With Canada joining the club of nations legalizing marijuana last week, a research physician is warning of increased risk of stroke linked to the drug.
The risk for any stroke could increase by 15 percent to 29 percent for an ischemic stroke – the most common kind – said lead investigator Dr. Krupa Patel with the Avalon University School of Medicine in Willemstad, Curacao.
While Patel cautioned her study can’t prove that using marijuana causes strokes, she says the two are associated.
“We can’t establish causation, but what we can say is that recreational marijuana users are at higher risk in terms of stroke,” she said.
In addition, the researchers don’t know if the risk is tied to smoking marijuana or ingesting it in other ways, and whether it depends on the amount of the drug used or if it is due to other psychoactive ingredients mixed in with the marijuana.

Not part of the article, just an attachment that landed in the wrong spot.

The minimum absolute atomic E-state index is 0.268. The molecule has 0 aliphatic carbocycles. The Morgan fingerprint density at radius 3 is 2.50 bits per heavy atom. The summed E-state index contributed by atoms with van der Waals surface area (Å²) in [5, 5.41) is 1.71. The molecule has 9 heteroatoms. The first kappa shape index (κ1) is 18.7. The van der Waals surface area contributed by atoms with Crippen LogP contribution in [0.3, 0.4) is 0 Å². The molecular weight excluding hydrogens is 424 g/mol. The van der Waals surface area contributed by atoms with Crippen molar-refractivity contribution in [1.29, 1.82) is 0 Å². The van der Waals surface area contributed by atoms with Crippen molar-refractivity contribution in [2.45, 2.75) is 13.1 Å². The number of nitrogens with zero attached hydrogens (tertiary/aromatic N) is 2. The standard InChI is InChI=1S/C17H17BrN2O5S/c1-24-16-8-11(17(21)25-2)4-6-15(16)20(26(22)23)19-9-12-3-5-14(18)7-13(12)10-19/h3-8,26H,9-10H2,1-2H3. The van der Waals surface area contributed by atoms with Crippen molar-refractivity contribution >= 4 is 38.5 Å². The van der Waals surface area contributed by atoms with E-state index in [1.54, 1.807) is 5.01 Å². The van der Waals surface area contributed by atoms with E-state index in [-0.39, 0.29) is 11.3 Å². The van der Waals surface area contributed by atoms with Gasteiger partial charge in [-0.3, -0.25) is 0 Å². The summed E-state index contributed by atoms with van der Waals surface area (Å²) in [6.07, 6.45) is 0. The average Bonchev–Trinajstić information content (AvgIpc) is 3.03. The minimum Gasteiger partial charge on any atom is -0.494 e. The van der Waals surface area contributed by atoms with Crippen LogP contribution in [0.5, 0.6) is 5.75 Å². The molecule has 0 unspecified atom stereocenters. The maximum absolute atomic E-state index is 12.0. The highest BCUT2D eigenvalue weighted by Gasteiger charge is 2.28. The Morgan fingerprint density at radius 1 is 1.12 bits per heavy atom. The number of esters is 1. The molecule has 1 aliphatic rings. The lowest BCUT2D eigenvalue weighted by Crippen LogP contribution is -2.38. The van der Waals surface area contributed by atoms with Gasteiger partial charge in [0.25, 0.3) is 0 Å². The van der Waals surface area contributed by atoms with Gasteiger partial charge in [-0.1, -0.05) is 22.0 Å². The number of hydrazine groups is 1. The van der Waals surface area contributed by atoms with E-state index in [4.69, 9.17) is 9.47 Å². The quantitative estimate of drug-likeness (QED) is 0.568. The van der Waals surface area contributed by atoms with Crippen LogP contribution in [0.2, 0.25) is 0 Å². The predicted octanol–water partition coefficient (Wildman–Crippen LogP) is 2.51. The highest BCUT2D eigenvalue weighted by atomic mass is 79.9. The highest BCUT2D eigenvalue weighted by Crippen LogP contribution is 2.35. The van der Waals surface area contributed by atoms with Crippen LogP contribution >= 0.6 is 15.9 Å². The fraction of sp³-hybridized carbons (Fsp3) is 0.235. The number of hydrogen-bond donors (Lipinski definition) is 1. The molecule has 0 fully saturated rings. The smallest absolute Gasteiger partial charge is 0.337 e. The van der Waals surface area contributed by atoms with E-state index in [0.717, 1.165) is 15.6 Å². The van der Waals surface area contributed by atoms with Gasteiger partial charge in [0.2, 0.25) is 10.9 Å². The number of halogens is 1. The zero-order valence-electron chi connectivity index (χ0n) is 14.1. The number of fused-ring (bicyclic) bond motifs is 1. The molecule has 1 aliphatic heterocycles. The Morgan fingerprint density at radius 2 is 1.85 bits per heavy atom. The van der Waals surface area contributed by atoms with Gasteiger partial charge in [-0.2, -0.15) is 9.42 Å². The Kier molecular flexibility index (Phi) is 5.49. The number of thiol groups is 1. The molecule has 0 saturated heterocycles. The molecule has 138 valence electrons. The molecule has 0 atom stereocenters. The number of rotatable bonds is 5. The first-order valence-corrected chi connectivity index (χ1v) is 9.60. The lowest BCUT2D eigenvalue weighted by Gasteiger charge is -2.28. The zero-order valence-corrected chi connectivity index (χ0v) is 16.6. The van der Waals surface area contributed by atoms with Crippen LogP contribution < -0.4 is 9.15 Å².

Patel said the risk may be exacerbated by chronic medical conditions of the marijuana users who had strokes, such as diabetes or obesity. Unclear also is whether tobacco or cocaine was also used in association with marijuana.
Still, more strokes occurred among marijuana users than nonusers, which leaves open the question of what accounts for the increase in risk.
“At this point we can just say there is this increased risk,” Patel said.
In the study, Patel and her colleagues found that among more than 2.3 million American recreational marijuana users who were hospitalized, the risk of stroke rose, compared with people who didn’t use the drug.